Two Victories, One Day: TX and MI Voting Rights
Texas and Wisconsin laws requiring voters to show ID at the polls were struck down yesterday in decisions that have major implications for voting rights across the country.
Although the decisions were issued under different circumstances and by different bodies — the Justice Department ruled that the Texas law violated the Voting Rights Act of 1965, while a Wisconsin judge declared that its state’s law was unconstitutional — their shared message is clear: Voter ID laws unfairly and unjustly burden voters.
After a Justice Department investigation concluded that the state had failed to prove its voter ID law would not discriminate against Hispanic voters, Texas joined the ranks of South Carolina, whose voter ID law was struck down by the DOJ in December. Due to a history of discriminatory practices, Texas is one of 16 states or districts of states whose voting and elections laws must be approved by the Justice Department. Section 5 of the Voting Rights Act requires the Justice Department to “pre-clear” new election laws in covered states, counties, and districts to ensure the new rules do not discriminate based on race, color, or language. In a letter to Texas officials explaining its decision, the Justice Department wrote, “Even using the data most favorable to the state, Hispanics disproportionately lack either a driver’s license or a personal identification card.” And that disparity is significant: Hispanic registered voters in Texas are 46.5 to 120 percent more likely to lack the required identification than non-Hispanic voters.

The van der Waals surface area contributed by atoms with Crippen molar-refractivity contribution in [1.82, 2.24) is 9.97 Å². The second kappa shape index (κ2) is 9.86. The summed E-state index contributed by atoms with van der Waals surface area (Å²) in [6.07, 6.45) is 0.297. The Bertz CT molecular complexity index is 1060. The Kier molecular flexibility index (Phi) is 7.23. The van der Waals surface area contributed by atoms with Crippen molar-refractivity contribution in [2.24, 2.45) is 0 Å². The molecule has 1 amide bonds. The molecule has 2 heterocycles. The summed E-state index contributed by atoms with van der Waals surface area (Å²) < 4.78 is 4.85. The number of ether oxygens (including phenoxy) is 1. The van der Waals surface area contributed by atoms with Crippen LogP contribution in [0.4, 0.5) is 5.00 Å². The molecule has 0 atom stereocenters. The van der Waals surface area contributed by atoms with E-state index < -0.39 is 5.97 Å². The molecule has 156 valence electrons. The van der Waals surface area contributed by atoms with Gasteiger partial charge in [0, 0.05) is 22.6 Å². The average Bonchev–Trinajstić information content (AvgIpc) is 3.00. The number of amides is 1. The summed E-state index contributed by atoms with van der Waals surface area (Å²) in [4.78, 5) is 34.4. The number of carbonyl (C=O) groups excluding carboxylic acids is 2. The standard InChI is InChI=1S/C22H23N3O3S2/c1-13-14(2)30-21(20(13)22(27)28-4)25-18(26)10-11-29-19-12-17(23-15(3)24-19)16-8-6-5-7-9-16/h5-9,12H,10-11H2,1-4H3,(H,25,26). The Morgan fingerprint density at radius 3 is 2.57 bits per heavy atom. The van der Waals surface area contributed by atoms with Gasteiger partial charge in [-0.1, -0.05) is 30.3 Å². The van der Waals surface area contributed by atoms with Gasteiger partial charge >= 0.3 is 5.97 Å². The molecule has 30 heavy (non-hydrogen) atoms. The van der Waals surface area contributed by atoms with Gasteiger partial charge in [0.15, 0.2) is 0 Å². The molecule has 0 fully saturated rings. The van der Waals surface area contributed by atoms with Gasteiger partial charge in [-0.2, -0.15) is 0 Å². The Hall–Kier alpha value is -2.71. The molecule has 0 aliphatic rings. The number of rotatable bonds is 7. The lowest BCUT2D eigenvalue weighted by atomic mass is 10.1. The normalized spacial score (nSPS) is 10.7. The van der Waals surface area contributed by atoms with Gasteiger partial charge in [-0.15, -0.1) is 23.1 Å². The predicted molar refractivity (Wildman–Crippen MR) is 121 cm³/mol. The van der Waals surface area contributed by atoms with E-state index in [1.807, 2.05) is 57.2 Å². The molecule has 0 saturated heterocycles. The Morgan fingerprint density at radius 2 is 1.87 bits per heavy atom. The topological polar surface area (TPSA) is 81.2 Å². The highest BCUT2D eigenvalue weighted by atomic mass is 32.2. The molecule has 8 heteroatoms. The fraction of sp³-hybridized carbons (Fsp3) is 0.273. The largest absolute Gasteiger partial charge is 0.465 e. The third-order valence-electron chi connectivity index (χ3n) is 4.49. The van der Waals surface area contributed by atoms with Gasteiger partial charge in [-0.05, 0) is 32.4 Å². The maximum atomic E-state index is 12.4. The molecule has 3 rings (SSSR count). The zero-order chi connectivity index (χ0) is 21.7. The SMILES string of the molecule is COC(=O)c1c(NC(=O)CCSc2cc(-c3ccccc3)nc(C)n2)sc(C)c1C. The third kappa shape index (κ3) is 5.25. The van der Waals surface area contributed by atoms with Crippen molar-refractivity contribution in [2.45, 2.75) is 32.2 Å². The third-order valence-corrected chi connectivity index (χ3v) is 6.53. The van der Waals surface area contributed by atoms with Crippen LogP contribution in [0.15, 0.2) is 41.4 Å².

Meanwhile, in Wisconsin, a judge declared that the state’s voter ID measure signed into law by Governor Scott Walker last May was unconstitutional and issued a permanent injunction blocking its implementation. The Wisconsin state constitution guarantees every citizen 18 years of age or older (barring certain convicted felons) the right to vote. In his decision Dane County Circuit Judge Richard Niess found that requiring voters to present ID would be an added qualification that one must posses in order to vote, violating the state’s voting rights as determined by the constitution. Significantly, Neiss also addressed Governor Walker and other legislators’ claims that voter ID laws are needed to combat voter fraud: “Without question, where it exists, voter fraud corrupts elections and undermines our form of government. The legislature and governor may certainly take aggressive action to prevent its occurrence,” he wrote in his decision. “But voter fraud is no more poisonous to our democracy than voter suppression. Indeed, they are two heads on the monster.”
He’s right: The notion of widespread voter fraud occurring in state or federal elections is a myth. Instead, in attempting to fix a problem that does not exist, these kinds of laws discourage or block eligible citizens, especially poor, elderly, and minority voters, from casting their votes. Yesterday’s coinciding decisions in Texas and Wisconsin give new momentum to those citizens and advocacy groups calling for states to overturn existing voter ID laws or prevent similar new laws from being enacted.
Will you have to show an ID at the polls in November? Is your state considering such a law? Speak up and let your officials know that you oppose voter ID and other voter suppression measures in your state. Use this map for more information on the status of your states’ voting laws.
Image courtesy of Talking Points Memo.